The Sound and the Fury By William Faulkner William Faulkner Biography

William Faulkner was born in New Albany, Mississippi, but his family soon moved to Oxford, Mississippi. Almost all of his novels take place in and around Oxford, which he renames Jefferson, Mississippi. Even though Faulkner is a contemporary American author, he is already considered to be one of the world's greatest novelists. In 1949, he was awarded the Nobel Prize for literature, the highest prize that can be awarded to a writer.

Faulkner came from a rather distinguished Mississippi family. His great-grandfather, Colonel William Cuthbert Falkner (the "u" was added to Faulkner's name by mistake when his first novel was published and Faulkner retained this spelling), came to Mississippi from South Carolina during the first part of the nineteenth century. The Colonel appears in many of Faulkner's novels under the name of Colonel John Sartoris. Colonel William Falkner had a fairly notable career as a soldier both in the Mexican War and in the American Civil War. During the Civil War, Falkner's hot temper was responsible for his demotion from full colonel to lieutenant colonel. After the Civil War, Colonel Falkner was deeply involved in the problems of the reconstruction period. He killed several men during this time and became a rather notorious figure. He also built a railroad and ran for public office. During all of these fascinating activities, he took out time to write one of the nation's bestsellers, The White Rose of Memphis, which appeared in 1880. He also wrote two other books, but only his first was an outstanding success. He was finally killed by one of his rivals. The later members of the Falkner family were not quite so distinguished as was the great-grandfather.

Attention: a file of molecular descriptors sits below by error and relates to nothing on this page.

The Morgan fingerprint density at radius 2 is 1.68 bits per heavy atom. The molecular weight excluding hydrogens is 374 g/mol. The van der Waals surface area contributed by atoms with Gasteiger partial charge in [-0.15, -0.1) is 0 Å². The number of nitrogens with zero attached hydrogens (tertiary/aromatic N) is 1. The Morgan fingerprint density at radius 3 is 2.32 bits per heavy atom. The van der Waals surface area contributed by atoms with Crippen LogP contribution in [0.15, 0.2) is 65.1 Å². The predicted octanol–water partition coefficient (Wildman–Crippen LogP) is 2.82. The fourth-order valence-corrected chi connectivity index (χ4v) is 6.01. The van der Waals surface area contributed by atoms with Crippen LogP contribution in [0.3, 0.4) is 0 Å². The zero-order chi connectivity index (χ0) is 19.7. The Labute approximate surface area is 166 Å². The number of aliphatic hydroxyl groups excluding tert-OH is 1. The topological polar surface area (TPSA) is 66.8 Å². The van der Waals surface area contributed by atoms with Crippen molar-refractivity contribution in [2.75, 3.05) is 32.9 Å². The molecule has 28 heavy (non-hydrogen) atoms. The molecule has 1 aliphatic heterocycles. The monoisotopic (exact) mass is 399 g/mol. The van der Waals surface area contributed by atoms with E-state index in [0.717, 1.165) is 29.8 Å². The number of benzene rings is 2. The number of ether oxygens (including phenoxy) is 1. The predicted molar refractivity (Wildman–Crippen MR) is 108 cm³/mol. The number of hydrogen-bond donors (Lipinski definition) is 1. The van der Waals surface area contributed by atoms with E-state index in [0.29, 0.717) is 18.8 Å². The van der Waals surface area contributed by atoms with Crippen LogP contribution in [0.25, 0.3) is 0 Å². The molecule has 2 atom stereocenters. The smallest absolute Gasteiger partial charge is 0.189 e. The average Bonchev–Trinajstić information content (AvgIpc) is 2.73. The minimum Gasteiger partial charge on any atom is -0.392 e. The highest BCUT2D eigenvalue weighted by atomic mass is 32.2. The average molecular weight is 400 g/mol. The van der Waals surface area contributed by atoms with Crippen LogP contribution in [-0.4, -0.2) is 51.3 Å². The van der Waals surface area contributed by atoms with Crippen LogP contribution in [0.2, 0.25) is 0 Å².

With the publication of his third novel, Sartoris, William Faulkner placed his novels in a mythological county that he called Yoknapatawpha County. Most of the rest of his novels and short stories are set in this county. The Compsons, who are the central characters in this novel, also appear in later works. One of Faulkner's great achievements is the creation of this imaginary county. He worked out his plan so carefully that many characters who are minor characters in one novel become central characters in a later work. He also drew a map of this county to show where certain events take place; it appears at the end of a later novel, Absalom, Absalom!

In all of his work, Faulkner has used new techniques to express his views of man's position in the modern world. In his earlier works, Faulkner viewed man's position in the universe with despair. He saw man as a weak creature incapable of rising above his selfish needs. Later, Faulkner's view changed. In his more recent works, he sees man as potentially great, or, in Faulkner's own words, "Man will not merely endure: he will prevail." In almost all of his novels, Faulkner penetrates deeply into the psychological motivations for man's actions and investigates man's dilemma in the modern world. Of all his achievements, The Sound and the Fury is considered to be one of his greatest novels.

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